the poll lists.
These voters and others cast their
ballots without swearing as to their
qualification, though the party rules
demand the oath.
Uncertified poll lists with dead
men's names by the score and scores
of other men who had moved away
written on loose sheets of paper and
in old books years ago were used.
But mind you, the party rules require
that each list be certified to by the
officers of the clubs.
"Where We Are at."
These Instances might be multi
plied. but sufficiently illustrate the
free and easy condition we have
reached, when the most glaring in
fractions of party rules are held In
the highest Quarters to be merely Ir
regularities that do not impair the
integrity of an election.
Don't blame the managers. All of
us are to blame. For years we have
shouted from the housetops, "It Is
better that ten dishonest men should
vote than that one honest man be de
prived." We have tolerated and in
sisted on these lax rules and laxer en
forcement until any man can vote, be
he resident or non-resident, over age
or under age, whether he has voted
before ten times or not at all.
- A Remedy.
noea It not seem tn von that the
HOOTS MAN TO DEATH
KLLING IN LOWER EDGE OF
- BARNWELL COUNTY.
Plain Man Said to Have Been Climb
ing Fence Despite Warning When
Angus L. Main, a prominent cit
Een and farmer who lives near Jen- 3
ays in the lower edge of Barnwell
county, was shot and mortally
wounded at the home of W. H. Mix
son by the latter's daughter, Mrs.
Susie Mizelle, about 7:30 o'clock
Wednesday evening. Mr. Main died
about three hours after beinf shot.
The Mixson home is about six miles
from Fairfax, and Main, who was the t
last customer at the dispensary at I
Fairfax Wednesday afternoon, was t
on his way home in a buggy, having t
with him a negro named -Calvin I
Johnson. When they got to the Mix- c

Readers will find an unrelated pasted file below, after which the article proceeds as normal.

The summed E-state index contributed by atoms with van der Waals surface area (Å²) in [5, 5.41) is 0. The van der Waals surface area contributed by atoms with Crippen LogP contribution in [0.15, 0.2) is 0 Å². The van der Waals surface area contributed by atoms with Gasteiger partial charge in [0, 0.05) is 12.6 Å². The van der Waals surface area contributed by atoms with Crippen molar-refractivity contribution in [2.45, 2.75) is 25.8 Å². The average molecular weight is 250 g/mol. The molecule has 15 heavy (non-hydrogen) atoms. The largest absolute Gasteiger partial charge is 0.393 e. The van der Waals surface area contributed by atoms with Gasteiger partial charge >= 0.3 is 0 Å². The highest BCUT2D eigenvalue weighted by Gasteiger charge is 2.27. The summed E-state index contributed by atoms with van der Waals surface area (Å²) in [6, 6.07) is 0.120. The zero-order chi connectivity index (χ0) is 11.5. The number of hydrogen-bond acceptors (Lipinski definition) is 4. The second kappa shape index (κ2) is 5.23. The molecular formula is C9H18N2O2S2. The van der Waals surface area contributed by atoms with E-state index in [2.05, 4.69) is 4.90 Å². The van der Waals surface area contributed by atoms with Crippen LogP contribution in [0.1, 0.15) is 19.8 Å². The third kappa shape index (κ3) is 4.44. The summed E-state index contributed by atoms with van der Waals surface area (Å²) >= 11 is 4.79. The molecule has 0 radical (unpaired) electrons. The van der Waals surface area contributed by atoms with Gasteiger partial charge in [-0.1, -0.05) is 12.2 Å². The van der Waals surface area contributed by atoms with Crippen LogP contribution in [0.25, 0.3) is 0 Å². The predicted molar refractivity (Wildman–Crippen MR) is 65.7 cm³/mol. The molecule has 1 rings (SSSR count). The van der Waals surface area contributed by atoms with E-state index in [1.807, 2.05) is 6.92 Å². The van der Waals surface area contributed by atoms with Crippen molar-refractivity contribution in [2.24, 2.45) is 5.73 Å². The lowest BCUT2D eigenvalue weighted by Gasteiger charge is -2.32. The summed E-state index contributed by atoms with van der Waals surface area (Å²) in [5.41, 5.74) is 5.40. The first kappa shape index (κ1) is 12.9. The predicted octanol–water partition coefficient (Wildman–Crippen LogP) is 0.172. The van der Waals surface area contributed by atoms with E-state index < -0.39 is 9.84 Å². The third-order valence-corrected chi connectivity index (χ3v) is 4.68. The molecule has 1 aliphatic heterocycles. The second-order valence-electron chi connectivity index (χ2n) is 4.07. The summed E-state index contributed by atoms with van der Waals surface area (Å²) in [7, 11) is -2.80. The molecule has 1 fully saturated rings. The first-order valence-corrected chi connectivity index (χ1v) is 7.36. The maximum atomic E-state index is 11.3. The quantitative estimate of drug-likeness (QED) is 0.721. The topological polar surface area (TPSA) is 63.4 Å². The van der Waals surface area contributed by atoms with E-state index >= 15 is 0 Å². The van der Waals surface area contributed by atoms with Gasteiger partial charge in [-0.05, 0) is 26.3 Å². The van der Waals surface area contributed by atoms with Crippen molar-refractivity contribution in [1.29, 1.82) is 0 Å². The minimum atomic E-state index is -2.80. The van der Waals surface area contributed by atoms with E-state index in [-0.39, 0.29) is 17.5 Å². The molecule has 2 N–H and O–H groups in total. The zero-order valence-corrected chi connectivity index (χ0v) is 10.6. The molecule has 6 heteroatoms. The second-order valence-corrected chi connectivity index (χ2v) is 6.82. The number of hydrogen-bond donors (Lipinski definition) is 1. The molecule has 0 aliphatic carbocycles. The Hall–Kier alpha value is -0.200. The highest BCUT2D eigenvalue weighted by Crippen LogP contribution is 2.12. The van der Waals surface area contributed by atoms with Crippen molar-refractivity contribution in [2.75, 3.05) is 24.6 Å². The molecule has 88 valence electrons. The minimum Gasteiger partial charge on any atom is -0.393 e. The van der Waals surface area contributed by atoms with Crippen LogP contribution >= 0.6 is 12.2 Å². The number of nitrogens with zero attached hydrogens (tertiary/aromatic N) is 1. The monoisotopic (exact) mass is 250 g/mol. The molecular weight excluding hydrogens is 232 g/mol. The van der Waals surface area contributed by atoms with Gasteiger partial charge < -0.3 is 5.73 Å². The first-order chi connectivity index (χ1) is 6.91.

son home they drove the buggy into I
Mr. Mixson's lot. Mrs. Mizelle, hear- 1
ing them using profane words and f
not knowing who they were, called,
"Who are you?" The answer came
from Main: "It makes no difference t
who I am; I'm coming in."
She warned him not to come any
farther, telling him she would shoot
him if he did, and In the meantime
calling to her little brother to bring I
the gun. Main did not heed the
warning but started to climb over the I
fence between the horse lot and the I
residence yard. As he was almost I
over the fence about 25 feet from ,
her she fired the gun which was I
loaded with bird shot. The load took
effect In the left side of the face at
the base of the neck. Main fell back
across the fence, his feet being on
the inside of the yard, and remained
in that piosition until nearby neigh
bors who heard the alarm came and
Mrs. Mizelle and her husband,
Robert Mizelle, and their child had
come from Estill, where they live, to
spend the holidays with Mrs.
Mizelle's parents, Mr. and Mrs. W. H.
Mixson. Mrs. Mixson was sick in
bed. Mr. Mixson and Mr. Mizelle had
gone to pay a visit at the home of
friends about two miles away when
Main and the negro arrived at the
Magistrate L. H. Williams held an
inquest and the jury rendered a ver
dict that the deceased came to his
death by the effect of a gunshot
wound inflicted by Mrs. Susie Mizelle.
Main, who was the son of Mr. and
Mrs. Walter Main, was about 35
years old. He leaves a wife and six
children. He was an inoffensive man
when sober, and his act Is undoubt
edly attributable to his being unbal
anced at the time. If he had told
Mrs. Mizelle who he was she would
not have hurt him, for she knew him
well. It is probable, however, that
he did not know where he was when
he stopped at the Mixson home.
TAiAEN TO JAIL.
Chester County Man is Arrested on
Frank Grant, charged with the
killing of Sidney 3. Ferguson Friday
afternoon in the Capers Hill com
munity of Chester county, was ar
rested Saturday night and is now in
the Chester county jail. The arrest
was made at the home of Sam Varna
dore, Frank Grant's uncle, where the
young man was said to be in hiding.
The Varnadore home is about three
miles from Chester.
Late Saturday afternoon Sheriff